Monday thought of the week: get out of their way

A thought:

I’m often asked by parents what advice can I give them to help get kids interested in science? And I have only one bit of advice. Get out of their way. Kids are born curious. Period. I don’t care about your economic background. I don’t care what town you’re born in, what city, what country. If you’re a child, you are curious about your environment. You’re overturning rocks. You’re plucking leaves off of trees and petals off of flowers, looking inside, and you’re doing things that create disorder in the lives of the adults around you.

And so then so what do adults do? They say, “Don’t pluck the petals off the flowers. I just spent money on that. Don’t play with the egg. It might break. Don’t….” Everything is a don’t. We spend the first year teaching them to walk and talk and the rest of their lives telling them to shut up and sit down.

So you get out of their way. And you know what you do? You put things in their midst that help them explore. Help ’em explore. Why don’t you get a pair of binoculars, just leave it there one day? Watch ’em pick it up. And watch ’em look around. They’ll do all kinds of things with it.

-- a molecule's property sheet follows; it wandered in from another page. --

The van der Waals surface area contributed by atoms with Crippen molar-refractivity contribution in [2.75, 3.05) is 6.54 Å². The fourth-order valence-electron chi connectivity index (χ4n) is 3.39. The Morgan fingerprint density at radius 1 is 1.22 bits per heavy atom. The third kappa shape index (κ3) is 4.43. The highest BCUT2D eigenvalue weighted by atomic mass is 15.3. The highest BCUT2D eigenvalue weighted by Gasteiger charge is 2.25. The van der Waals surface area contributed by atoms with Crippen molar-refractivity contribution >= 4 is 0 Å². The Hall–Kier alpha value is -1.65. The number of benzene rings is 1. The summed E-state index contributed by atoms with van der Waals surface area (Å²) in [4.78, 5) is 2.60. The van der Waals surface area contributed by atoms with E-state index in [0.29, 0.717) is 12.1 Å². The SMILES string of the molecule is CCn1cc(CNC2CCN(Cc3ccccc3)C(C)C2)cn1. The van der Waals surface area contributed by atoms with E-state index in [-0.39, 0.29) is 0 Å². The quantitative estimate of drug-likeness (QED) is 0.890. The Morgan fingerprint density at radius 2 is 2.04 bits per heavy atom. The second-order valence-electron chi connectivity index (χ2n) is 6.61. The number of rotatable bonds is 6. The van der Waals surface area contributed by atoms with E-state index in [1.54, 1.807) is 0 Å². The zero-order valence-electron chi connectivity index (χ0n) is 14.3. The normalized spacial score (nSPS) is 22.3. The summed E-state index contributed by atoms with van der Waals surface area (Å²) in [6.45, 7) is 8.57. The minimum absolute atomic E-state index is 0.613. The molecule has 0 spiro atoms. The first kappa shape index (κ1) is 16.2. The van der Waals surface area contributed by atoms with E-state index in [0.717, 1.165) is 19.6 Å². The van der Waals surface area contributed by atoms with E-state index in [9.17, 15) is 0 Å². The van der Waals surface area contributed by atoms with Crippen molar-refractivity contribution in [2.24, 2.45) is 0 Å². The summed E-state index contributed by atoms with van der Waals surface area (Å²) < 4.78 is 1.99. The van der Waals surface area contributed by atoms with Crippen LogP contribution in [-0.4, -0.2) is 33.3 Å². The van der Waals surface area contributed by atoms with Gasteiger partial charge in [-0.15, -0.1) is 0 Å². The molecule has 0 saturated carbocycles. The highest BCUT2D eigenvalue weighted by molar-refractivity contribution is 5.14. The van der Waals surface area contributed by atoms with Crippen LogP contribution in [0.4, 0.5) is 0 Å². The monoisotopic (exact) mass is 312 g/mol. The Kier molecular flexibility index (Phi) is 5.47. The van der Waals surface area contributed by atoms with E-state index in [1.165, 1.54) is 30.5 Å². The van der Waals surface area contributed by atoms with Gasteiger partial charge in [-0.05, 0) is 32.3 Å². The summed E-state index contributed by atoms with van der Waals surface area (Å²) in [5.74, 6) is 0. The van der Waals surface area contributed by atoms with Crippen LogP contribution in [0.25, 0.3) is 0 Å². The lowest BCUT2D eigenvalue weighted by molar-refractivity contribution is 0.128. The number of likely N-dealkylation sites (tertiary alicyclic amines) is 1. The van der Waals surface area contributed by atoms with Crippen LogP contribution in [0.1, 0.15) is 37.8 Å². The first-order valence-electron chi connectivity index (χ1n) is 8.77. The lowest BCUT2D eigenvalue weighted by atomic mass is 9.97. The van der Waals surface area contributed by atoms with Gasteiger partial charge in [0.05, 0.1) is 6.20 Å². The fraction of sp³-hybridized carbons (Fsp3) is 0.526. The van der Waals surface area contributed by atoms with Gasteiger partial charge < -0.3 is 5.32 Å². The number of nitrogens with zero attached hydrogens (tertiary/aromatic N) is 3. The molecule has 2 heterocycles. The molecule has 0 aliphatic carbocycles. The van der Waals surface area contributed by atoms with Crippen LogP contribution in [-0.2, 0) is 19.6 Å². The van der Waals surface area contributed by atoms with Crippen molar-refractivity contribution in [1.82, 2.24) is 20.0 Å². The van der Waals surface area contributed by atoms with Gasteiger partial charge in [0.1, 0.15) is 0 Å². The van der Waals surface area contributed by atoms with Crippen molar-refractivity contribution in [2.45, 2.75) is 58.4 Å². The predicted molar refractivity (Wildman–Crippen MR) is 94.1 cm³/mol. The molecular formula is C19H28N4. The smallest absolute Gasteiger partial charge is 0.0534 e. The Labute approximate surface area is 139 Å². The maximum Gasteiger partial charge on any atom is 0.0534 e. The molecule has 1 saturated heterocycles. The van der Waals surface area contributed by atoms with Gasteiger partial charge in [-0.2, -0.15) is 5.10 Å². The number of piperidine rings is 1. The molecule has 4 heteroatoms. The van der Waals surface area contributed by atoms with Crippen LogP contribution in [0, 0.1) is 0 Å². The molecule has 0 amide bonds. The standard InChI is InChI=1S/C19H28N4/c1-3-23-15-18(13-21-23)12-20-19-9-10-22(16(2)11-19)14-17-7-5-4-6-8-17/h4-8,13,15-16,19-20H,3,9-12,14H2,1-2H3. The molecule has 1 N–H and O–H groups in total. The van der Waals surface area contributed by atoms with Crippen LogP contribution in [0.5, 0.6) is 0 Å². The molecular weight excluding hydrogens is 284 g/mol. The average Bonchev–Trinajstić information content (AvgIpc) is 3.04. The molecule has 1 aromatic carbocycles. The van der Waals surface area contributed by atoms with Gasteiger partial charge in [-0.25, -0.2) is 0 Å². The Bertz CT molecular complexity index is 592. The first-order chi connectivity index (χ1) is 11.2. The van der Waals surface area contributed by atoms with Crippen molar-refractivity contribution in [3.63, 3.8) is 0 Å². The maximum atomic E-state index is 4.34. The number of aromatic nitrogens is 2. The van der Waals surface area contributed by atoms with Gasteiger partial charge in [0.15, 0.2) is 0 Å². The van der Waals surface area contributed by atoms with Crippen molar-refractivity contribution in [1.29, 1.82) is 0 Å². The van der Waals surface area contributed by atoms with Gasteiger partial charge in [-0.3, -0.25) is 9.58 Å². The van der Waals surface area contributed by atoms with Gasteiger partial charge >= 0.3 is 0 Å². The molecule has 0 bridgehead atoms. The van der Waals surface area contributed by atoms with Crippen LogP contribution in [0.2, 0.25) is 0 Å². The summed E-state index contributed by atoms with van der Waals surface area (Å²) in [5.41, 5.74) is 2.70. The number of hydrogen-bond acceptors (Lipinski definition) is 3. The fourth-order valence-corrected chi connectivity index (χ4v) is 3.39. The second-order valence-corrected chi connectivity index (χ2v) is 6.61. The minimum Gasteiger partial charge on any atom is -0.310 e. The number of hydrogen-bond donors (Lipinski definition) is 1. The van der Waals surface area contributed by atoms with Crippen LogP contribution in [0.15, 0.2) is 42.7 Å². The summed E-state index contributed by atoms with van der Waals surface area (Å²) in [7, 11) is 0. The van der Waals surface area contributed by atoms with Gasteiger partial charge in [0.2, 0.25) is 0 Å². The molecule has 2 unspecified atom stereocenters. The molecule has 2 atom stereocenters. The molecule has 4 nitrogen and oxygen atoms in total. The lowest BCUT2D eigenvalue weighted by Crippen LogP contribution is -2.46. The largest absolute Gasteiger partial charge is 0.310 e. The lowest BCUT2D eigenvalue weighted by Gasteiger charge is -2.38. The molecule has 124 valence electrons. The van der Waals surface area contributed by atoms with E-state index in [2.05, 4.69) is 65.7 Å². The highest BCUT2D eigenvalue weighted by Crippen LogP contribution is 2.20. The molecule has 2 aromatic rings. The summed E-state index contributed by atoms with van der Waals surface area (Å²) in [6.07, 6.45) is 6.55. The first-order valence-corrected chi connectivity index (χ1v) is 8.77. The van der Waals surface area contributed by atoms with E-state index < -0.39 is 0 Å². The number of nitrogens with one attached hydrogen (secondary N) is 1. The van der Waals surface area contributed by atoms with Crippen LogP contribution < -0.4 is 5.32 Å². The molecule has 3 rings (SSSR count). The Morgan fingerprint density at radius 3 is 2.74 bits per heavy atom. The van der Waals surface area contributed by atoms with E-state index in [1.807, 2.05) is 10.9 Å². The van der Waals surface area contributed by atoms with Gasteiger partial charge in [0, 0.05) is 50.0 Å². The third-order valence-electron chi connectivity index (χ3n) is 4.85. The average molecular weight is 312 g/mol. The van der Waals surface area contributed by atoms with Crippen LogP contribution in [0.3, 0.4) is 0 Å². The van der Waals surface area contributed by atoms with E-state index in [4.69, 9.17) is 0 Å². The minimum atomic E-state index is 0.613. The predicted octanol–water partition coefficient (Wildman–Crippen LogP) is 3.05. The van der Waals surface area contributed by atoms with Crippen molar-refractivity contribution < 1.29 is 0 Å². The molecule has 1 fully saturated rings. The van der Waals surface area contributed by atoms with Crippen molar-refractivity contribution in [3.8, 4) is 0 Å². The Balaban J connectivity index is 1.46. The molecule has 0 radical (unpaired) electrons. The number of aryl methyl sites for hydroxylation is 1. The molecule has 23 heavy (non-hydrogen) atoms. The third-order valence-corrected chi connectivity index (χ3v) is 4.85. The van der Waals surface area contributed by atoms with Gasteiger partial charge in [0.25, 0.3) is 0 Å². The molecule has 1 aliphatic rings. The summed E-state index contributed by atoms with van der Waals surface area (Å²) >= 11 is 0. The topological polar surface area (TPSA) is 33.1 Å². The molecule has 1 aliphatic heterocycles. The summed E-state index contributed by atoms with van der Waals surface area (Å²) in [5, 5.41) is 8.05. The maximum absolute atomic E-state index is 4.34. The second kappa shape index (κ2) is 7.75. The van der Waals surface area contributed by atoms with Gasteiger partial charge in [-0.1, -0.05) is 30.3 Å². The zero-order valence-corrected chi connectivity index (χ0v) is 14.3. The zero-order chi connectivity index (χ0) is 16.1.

– Astronomer Neil deGrasse Tyson, from a Big Think video, “Want Scientifically Literate Children? Get Out of Their Way” (May 13, 2013)

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This entry was posted in audio/video, curiosity, neil degrasse tyson, parenting, science, thoughts. Bookmark the permalink.

2 Responses to Monday thought of the week: get out of their way

  1. sue says:

    I will have to add a caveat, that some instruction is needed to provide knowledge and respect for the outdoors before you send them out on their own. Non-destructive behavior is not instinctual; kids tend to be very self-centric and unaware of consequences of their actions. My grandmother showed me how not to get lost (look back at the trail, because you’ve only seen how it looks going the direction you’re facing, and not in the return direction); what poison oak looked like; what to do when I heard or saw a rattle snake; how to look both ways before crossing the street. When youth respect nature, they usually will not pluck off leaves (that’s how the tree “eats”) or petals (leave it for the next person to enjoy, and so we can see flowers next year).
    There are other ways to teach besides saying “No!”, although that often seems the quickest method in our breakneck-speed-world.

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